French far right surges, as Sarkozy spurs Islam debate
A shock poll showed Marine Le Pen leading the race for the French presidency.
Paris: A shock poll showed far-right champion Marine Le Pen leading the race for the French presidency on Sunday, as incumbent Nicolas Sarkozy faced claims he is fuelling anti-Muslim sentiment.
An opinion poll conducted by Harris Interactive for Le Parisien newspaper put the National Front leader Le Pen`s likely support in next year`s vote at 23 percent, against 21 percent for the centre-right`s Sarkozy.
The survey itself must be taken with a pinch of salt. It was conducted online, a method sometimes seen as less accurate than telephone polling, and it presumed that Socialist leader Martine Aubry would be in the race.
International Monetary Fund director Dominique Strauss-Kahn has signalled he is preparing to declare himself as a candidate for the Socialist Party`s nomination -- and other polls have shown him favourite if he does.
In any case, French Presidential Elections take place over two rounds, so even if Le Pen`s score is enough to get into the second round, centrist voters would likely rally to whichever mainstream candidate joined her there.
But, reservations aside, the big surge in far-right support since Marine Le Pen took over the party from her father Jean-Marie Le Pen in January shows she could repeat his 2002 feat and knock out the third-placed candidate.
That prospect has sent shockwaves through the political establishment, and the left is training its fire not on the 42-year-old far-right challenger, but on Sarkozy -- accusing him of stirring dangerous anti-Muslim opinion.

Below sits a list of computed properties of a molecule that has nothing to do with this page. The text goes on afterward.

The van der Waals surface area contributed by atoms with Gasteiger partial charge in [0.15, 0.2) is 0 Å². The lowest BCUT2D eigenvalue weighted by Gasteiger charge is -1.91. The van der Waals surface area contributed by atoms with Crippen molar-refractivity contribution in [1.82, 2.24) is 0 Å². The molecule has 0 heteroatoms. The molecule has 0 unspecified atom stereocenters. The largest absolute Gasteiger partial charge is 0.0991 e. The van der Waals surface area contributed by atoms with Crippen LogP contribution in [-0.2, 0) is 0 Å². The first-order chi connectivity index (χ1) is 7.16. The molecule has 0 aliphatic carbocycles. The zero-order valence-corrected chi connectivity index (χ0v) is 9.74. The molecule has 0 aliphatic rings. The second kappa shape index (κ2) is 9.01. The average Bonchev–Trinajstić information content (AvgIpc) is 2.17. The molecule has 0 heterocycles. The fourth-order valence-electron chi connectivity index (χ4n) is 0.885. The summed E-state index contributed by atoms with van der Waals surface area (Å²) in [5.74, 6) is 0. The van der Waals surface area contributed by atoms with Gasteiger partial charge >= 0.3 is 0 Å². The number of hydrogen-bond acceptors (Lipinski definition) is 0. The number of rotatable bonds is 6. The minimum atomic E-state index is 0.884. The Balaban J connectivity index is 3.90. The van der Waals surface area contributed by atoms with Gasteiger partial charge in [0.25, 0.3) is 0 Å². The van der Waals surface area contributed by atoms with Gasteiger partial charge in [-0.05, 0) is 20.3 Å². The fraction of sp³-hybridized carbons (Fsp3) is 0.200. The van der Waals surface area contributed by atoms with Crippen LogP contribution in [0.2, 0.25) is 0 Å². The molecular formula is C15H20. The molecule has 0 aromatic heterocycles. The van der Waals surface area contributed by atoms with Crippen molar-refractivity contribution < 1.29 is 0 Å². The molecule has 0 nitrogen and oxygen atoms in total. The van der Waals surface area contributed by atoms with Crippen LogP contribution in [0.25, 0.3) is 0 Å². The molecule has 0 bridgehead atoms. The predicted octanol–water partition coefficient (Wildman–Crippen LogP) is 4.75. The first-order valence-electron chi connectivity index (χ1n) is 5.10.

The National Front has always been an anti-immigration party, but under Le Pen junior it has attempted to shed its racist image and concentrate the debate on the place of Islam in French society, picking up votes as it has done so.
Marine took a bullish view of the poll results, telling French television she was in the race "to win”, saying the 2012 elections would bring a "surprise”.
"We are facing an aging political class, which has outdated solutions, hackneyed policies. The National Front represents hope for our people," she gushed on iTele channel.
The French are "fed up of solutions that aren`t. They see that over the past three decades their situation has been worsening, that they are being deprived of their country, their culture, and their hopes for the future."
Sarkozy and his UMP have followed suit, taking on the Islam issue in a bid to stop support leaking to the Front and to force the Socialists off topics like unemployment and purchasing power where they have made inroads.
The government has passed a law banning the full-face Islamic veil -- worn by only a tiny handful of France`s five to six million Muslims -- from public places. The ban is due to come into effect next month.
Sarkozy last month declared that "multiculturalism is dead" and said he wanted to see a "French Islam and not an Islam in France", while his party has called for a national debate on religious practice in a secular state.
Meanwhile, the President last week reached out to his conservative base, hailing France`s "Christian heritage" in a speech in a Catholic pilgrim town.
The left, and many Muslim groups, sense a cynical plot. They accuse Sarkozy of stirring up disputes that can only increase tensions in French cities, all in the service of 2012 presidential electoral mathematics.
"It`s doubtless a plan by Nicolas Sarkozy to boost the National Front in order to find himself in a head-to-head with them in the second round, and disqualify the left," said Socialist parliamentary leader Jean-Marc Ayrault.
The left remembers all too well that in 2002, Le Pen senior bumped their man Lionel Jospin out of the running in the first round, only to be roundly trounced in the second by the right`s Jacques Chirac.